Ed Brubaker’s run on Captain America was one of the first of Marvel’s ‘mainstream’ comics I think I read. I liked all the Cold War and World War II themes and deep history. The art was sure nice. And generally, I liked the story and writing. But, as I tend to do with long running comics, I got distracted and don’t think I ever finished the second story arc, Red Menace. I’ve kept up in the most passing of ways with the progress of Captain America since, through his death, the Civil War, replacement with Bucky, rebirth, etc. But I didn’t read any of the actual comics for any of that. So last week, Brad gave passed me the first five issues of the Bucky centered comic series Winter Soldier. Issue one gets right into it, with the Winter Soldier (Bucky) and Black Widow infiltrating and spy-smashing. Right off, there are lots of connections to both of their pasts with the Russians during the Cold War. Sleeper agents, mad science, and nefarious deeds. And a heck of an end. This is generally more my cup of tea than say the X-Men or the Avengers. I prefer the semi-realistic/semi-pulp vibe of Cap and Bucky and the spies and soldiers to the mutant powers. The art in this is strange. It looks at times like degraded photographs.
“I’m not losing my mind here…That gorilla just used a jetpack, right?” Issue 2 of Winter Soldier has the mystery getting deeper and the duo in hot pursuit of all kinds of shadowy figures. A brief appearance from Nick Fury doing some serious butt kicking is a nice aside.
The third issue of Winter Soldier features more investigation and weird tech, and lots of references to the larger Marvel universe and its recent history. As someone who doesn’t read much Marvel, it’s sometimes interesting to hear characters talk about events like the dismantling of S.H.I.E.L.D. and Reed Richards and such. And what’s up with Dr. Doom? I guess we’ll find out.
The plans within plans begin to unravel and be revealed, as the stakes are raised. Dr. Doom is a bit too Saturday morning cartoonish, and doesn’t quite fit with the rest of the comic. I guess they’ve got to keep him in line with how he’s normally portrayed, but it’s weird. I like all the spy stuff, and the assassination business. Even the crazy cyborg chick who wants to start a war is pretty cool. But I don’t know. Doom is kind of goofy.
The Longest Winter storyline of Winter Soldier wraps up in issue 5. The finale is pretty much one long action scene, with lots of jumping, machine gunning, and the like. The post climax revenge bit is pretty cool though. Overall, the five issue story is pretty good, though again, Doom is pretty silly. He seems like a character that could be pretty cool; a super-genius ruler of his own nation, in a kickass armored suit. But I think he’s just always been written like an old time movie serial villain, missing only a mustache to twirl.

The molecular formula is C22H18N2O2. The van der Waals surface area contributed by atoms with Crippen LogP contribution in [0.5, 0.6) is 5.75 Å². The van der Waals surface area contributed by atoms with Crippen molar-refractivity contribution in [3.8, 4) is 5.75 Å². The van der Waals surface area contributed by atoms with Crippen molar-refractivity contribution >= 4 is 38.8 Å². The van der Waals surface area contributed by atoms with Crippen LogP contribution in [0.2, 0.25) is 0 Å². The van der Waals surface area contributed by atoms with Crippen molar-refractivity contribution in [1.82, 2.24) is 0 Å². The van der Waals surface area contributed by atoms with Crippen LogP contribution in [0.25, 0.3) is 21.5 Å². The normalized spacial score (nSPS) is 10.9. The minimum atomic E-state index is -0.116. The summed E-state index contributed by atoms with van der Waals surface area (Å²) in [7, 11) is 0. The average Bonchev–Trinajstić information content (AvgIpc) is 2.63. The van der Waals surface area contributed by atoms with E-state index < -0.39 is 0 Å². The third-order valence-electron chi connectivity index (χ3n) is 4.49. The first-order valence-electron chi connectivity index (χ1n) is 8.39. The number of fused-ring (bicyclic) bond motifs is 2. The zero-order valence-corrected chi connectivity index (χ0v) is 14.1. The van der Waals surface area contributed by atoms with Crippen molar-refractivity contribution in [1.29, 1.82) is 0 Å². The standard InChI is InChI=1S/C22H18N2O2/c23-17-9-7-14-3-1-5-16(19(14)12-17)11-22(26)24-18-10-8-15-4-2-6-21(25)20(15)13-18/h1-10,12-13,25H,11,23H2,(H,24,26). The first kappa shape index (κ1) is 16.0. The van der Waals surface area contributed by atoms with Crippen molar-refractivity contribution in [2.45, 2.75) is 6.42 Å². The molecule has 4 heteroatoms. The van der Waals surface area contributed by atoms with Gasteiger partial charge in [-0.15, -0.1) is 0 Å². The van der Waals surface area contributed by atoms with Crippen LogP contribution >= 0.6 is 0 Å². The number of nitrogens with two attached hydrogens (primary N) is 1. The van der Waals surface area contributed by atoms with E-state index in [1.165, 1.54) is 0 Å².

What do you get when you put Garth Ennis on a Marvel MAX line? Well, lots and lots and lots of expletives, mostly. And some violence on occasion. Fury: My War Gone By could be a pretty cool comic. Issue one goes back to the 50s during the buildup to the Vietnam war. We find Nick Fury exiled because of an act of heroism that didn’t go unpunished. As various forces play chess in the jungles of Southeast Asia, Fury watches, trying to make the best of his lot. The look and feel is very retro, with a gritty, ugly look at life for soldiers during a tenuous peace. No superheroes or what have you. Just men and a woman in the sweltering heat as all hell rolls toward them. That all said, the constant use of expletives starts to feel almost like a parody at times. And what is it with comics that you can show all kinds of violence, but you can barely even talk about sex, and certainly not show it? I guess it’s the same on TV, though. There’s a weird phenomena in the Marvel universe, where a lot of their characters have been alive and relatively fit and young for a very, very long time. I’d kind of like to see them deal with that a bit more. Fury is a very, very old man. The Black Widow, though still looking quite young, has been active since what, the 50s? Many of the X-Men, Reed Richards, and others have been going fairly strong since the 60s. Shouldn’t that do something to people?
I guess the powers that be at Marvel felt they had to restart Captain America around the time of the recent film. I’m not sure why, as it’s still Ed Brubaker writing and follows the ongoing story. Getting past that, I still like Brubaker’s take on the character, with World War II always weighing heavily on his consciousness. I don’t know if Bravo is a new invention for this story. I’ll have to look. I’ll have to see how this series goes.
Keeping with the Captain America theme, I read the 70th Anniversary Issue (#616). It’s a collection of shorts with a kind of retrospective feel. The one really frustrating thing is that the Bucky story, Gulag part 1 doesn’t have a part 2 in this book, nor do I know where it appears. Still, the other stories are all self contained and as with most anthologies, vary in style and quality. My favorite is probably Howard Chaykin’s Opaque Shadows. My least favorite is easily Operation: Tooth Fairy, which is just goofy in look and content.
In preparation for the upcoming first meeting of Lisa’s new graphic novel book club, I read the first Astonishing X-Men (review coming after meeting).
A lot of this week was spent in a sort of anticipation of seeing Prometheus, plus, I’ve been kind of busy on a lot of nights, so I didn’t get to the reading I wanted to. I’m hoping this next week will not only give me a bit more reading time, but also some good weather to hit the road on my bike. I would not lament a week without a near constant threat of rain.